How To Have The McDonald's McRib All Year Long

It's easy to make the McDonald's McRib at home, if you have the right equipment.

I love the McRib. It's something for me to look forward to every year come winter, even though deep down inside, I know the thing is only decent. Not mind-blowing. As an enthusiast, it sort of pains me to admit that. But honesty is important with any loving relationship, you know?

For me, the joy of a McRib isn't just the flavor of the sandwich itself, but the combination of nostalgia and limited availability that has always surrounded its release. Four of my dear Takeout coworkers recently tasted the McRib for the very first time; they weren't wildly impressed. Waiting until adulthood to try one probably colored things a little, while I was introduced to the McRib when I was still young. I don't mind being the outlier who is still stubbornly in love with the McRib. To quote the great Pee-wee Herman, "I'm a loner, Dottie. A rebel."

What is the McRib sandwich, exactly?

At its core, the McRib is a pretty simple sandwich consisting of a rectangular boneless pork patty (shaped like a slab of ribs) coated in ample barbecue sauce and topped with thinly sliced onions and pickles, all on a soft white split-top bun. That's straightforward enough. But I secretly think the joy is in its shape. The question is: How can you reproduce that shape at home? Say hello to the Rib Sammy.


The Rib Sammy is a silicone mold that's made to shape ground pork (or any meat, for that matter) into a perfectly boneless imitation McRib patty. You can order one for $14.99 on the product website, which I think is a reasonable price for a novelty item. The Rib Sammy's creator, Tony, reached out to me on Instagram to ask me if I wanted to give the mold a whirl and sent me some samples. Probably because he felt my deep passion for the McRib radiating throughout the internet.

The secret is in the shape

A good deal of the delight in a McRib, at least for me, is that wacky boneless rib shape that looks like the tread of bulldozer. Who knows, maybe actual bulldozers are responsible for the shape of a McRib? I am picturing a bulldozer slowly running over a track of ground pork in my mind. It's oddly soothing.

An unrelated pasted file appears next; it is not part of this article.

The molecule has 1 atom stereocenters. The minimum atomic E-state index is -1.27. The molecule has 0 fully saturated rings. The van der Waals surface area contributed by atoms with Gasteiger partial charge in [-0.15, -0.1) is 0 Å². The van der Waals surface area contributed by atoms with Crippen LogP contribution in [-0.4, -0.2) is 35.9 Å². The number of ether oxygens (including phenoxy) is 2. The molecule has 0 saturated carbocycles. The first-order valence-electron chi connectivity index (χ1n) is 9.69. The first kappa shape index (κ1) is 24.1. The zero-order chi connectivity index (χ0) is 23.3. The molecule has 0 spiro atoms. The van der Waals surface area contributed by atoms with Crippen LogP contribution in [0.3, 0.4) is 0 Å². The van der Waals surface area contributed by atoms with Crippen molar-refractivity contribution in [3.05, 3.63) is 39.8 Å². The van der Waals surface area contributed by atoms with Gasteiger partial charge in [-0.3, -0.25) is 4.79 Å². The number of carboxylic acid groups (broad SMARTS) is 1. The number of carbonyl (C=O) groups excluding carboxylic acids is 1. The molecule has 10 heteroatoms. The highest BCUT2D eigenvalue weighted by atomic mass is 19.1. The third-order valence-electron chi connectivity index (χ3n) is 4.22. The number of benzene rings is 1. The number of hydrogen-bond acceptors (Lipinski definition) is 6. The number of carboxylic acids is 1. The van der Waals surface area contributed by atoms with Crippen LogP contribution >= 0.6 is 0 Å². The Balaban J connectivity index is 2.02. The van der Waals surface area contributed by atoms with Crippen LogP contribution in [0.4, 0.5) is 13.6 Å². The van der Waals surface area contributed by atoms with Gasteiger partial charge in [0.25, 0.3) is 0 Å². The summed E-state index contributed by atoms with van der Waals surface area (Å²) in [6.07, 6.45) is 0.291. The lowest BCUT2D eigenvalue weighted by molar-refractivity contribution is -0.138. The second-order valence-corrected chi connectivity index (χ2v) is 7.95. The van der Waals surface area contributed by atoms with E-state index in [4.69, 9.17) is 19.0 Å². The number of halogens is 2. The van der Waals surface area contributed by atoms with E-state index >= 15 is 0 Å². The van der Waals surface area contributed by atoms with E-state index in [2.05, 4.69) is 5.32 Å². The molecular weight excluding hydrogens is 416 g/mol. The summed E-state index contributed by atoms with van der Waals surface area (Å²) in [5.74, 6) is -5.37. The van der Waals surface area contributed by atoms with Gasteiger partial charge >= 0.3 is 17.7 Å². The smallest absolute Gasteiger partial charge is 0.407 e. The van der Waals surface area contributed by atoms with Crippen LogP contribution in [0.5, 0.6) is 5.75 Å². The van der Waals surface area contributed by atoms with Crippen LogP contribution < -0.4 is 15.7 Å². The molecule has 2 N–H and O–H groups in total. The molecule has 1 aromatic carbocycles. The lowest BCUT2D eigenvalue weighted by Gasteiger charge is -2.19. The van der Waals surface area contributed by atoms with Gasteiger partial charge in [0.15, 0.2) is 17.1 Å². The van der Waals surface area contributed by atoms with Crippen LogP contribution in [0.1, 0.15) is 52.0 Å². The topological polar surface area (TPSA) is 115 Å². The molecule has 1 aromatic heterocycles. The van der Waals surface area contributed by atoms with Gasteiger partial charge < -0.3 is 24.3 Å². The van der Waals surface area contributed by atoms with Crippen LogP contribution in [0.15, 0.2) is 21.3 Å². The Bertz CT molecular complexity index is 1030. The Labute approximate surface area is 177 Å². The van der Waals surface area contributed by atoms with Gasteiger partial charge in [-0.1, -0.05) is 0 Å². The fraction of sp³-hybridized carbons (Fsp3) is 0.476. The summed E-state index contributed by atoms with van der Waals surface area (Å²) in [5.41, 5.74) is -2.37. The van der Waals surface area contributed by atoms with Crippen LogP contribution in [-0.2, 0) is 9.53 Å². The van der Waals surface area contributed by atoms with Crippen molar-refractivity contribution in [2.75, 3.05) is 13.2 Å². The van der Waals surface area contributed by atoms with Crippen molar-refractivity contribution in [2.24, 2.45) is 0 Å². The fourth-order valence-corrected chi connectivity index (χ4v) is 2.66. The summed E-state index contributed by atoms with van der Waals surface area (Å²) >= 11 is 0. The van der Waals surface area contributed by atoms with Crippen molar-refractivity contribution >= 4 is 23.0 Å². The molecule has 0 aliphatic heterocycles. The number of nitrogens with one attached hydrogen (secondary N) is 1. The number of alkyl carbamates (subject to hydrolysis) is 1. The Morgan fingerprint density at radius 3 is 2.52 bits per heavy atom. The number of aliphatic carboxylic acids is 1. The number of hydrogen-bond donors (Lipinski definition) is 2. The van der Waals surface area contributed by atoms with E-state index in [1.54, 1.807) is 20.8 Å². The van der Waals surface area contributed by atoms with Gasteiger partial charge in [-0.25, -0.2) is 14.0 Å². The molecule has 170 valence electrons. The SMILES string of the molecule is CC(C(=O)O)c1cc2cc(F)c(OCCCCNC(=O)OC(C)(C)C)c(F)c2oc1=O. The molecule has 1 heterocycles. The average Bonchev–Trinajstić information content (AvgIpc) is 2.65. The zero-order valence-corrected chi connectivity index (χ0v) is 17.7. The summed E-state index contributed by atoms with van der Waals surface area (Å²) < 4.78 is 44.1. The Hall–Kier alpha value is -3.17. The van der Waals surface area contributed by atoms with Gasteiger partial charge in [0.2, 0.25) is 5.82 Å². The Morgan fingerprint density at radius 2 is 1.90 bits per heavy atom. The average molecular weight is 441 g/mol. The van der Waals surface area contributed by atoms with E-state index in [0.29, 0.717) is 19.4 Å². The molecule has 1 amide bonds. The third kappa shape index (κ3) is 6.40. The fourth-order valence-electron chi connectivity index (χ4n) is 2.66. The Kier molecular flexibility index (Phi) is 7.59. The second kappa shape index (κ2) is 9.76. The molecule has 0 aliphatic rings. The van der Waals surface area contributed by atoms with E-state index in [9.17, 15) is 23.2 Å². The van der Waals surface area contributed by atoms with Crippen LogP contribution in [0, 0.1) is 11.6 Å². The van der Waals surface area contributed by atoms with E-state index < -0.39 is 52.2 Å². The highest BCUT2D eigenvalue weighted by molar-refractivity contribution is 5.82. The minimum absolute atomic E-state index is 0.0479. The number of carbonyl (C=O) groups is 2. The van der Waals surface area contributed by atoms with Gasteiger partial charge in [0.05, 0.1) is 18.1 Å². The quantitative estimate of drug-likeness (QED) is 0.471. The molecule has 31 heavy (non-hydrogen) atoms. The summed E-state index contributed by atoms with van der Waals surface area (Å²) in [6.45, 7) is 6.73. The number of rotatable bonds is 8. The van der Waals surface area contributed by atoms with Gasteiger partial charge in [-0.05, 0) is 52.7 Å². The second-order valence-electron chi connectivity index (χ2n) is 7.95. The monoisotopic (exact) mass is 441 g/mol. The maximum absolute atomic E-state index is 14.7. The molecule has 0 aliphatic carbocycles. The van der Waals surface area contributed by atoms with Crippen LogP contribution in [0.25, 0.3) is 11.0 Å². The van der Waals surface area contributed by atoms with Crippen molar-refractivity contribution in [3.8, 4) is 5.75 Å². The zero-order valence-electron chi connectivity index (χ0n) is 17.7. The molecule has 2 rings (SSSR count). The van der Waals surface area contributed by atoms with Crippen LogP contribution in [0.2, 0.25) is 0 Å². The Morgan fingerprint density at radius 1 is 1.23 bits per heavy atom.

Perhaps I'm just an overgrown child, but I think the shape of food really does matter. I mean, if a triangle-shaped grilled cheese tastes best, then why wouldn't an elongated McRib patty taste better than some boring round puck of meat? At the very least, the visual appeal of a McRib and its silly simulation of rib bones does set off a weird Pavlovian reaction within me, one of excitement and sheer joy. Its shape is like a way of seasoning the food... in my mind.

At last, I thought, could I be free from the confines of a limited-time-only release? Could I have a McRib all year long now, thanks to this silicone mold? Only one way to find out.

How to make a McRib at home

I looked at McDonald's website to see if I could find the ingredients used in a McRib. Lo and behold, I discovered them: pork, water, salt, dextrose, and rosemary extract.

Before I went just jamming plain ground pork into the mold (which Tony says is perfectly fine, by the way), I wanted to try to truly capture the texture of a McRib. A McRib doesn't have the consistency of, say, a burger, but is rather more like a spongy emulsified sausage. Regular ground meat has a coarser texture to it, so I needed to obliterate this characteristic with brute force.


I blitzed the shit out of the ground pork in a food processor along with one teaspoon of salt and a quarter teaspoon of rosemary. I skipped the water and dextrose. Even though those two elements are in McDonald's ingredients list, I didn't want the water to transform the pork paste into complete mush in the food processor—and as for the dextrose, who just has that lying around? The rosemary was sort of a surprise; I've never once detected any kind of seasoning in a McRib patty other than salt. But hey, why not?